For Sale: The Official Map of Dallas From 1875. Or: So That's Where Germania Street Was.
Thing I love about Heritage's website is that it lets you get up-close and personal with its auction items. Which is to say: You may not be able to afford the asking price, presently up to $1,500, but that doesn't mean you can't touch.
On blue oil cloth, 70" x 55", delineating the streets, railways, and other details of Dallas as it began its transformation from a ranching and farming center into an industrial center. "Surveyed and Drawn [by] F. E. Butterfield and C. M. Rundlett" and printed by the "St. Louis Democrat Lith. & Print Co." The map contains the printed signatures of ten Dallas officials, including Mayor William S. Cabell, who signed below the statement, "This map was adopted as the official map of the city of Dallas by an ordinance passed and approved. Dec. 22d 1874." The images of three city fathers also appear. The map is moderately faded throughout and is worn in places, especially around the edges and corners. It is still stored in its original 56" dark olive tube (the tube ends are missing).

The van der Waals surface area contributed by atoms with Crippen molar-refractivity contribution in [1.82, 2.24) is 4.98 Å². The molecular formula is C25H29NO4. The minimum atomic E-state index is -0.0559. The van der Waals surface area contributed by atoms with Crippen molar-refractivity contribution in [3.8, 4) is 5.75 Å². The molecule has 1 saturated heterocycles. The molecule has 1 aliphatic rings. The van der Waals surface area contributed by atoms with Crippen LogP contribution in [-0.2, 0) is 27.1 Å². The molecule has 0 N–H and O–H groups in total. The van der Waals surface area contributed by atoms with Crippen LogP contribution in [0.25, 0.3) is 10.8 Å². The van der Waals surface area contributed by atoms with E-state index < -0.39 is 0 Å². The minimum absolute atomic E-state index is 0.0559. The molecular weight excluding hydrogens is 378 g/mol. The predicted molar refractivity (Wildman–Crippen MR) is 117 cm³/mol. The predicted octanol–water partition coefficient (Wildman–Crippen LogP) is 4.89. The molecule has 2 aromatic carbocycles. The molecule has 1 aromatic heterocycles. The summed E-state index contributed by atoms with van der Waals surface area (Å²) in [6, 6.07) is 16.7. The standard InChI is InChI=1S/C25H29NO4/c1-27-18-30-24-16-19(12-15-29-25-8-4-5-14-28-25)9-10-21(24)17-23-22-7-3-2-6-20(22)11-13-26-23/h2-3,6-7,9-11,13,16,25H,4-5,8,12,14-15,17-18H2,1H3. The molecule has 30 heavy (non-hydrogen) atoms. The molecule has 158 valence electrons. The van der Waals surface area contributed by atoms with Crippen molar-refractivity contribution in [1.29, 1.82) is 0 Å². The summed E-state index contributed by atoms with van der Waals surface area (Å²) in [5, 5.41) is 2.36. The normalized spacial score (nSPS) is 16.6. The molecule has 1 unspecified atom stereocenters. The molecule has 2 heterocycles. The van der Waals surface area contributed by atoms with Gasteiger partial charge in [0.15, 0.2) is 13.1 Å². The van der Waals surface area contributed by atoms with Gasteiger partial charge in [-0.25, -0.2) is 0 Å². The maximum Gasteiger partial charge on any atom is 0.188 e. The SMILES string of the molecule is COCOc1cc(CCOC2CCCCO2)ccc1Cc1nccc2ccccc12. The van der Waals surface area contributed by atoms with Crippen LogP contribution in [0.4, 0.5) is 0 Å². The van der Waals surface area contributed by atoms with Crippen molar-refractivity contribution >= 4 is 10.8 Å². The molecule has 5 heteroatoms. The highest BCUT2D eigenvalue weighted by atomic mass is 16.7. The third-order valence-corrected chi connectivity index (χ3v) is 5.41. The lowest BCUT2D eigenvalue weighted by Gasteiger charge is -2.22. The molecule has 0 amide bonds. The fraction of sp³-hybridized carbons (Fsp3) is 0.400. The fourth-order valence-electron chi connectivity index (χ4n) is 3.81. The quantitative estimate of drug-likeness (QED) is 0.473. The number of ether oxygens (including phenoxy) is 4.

The map shows the Trinity River to the west, Oakland to the east, Mill Creek to the south, and Dallas Branch to the north. Of special interest is the intersection of the Houston and Texas Central railway (running north and south) and the Texas and Pacific railway (running east and west), both built only a few years earlier. These railways were responsible for Dallas' earliest and fastest growth. Dallas was granted a town charter in 1856. By 1875, it had a population of 7,500 (compared with 1.3 million today).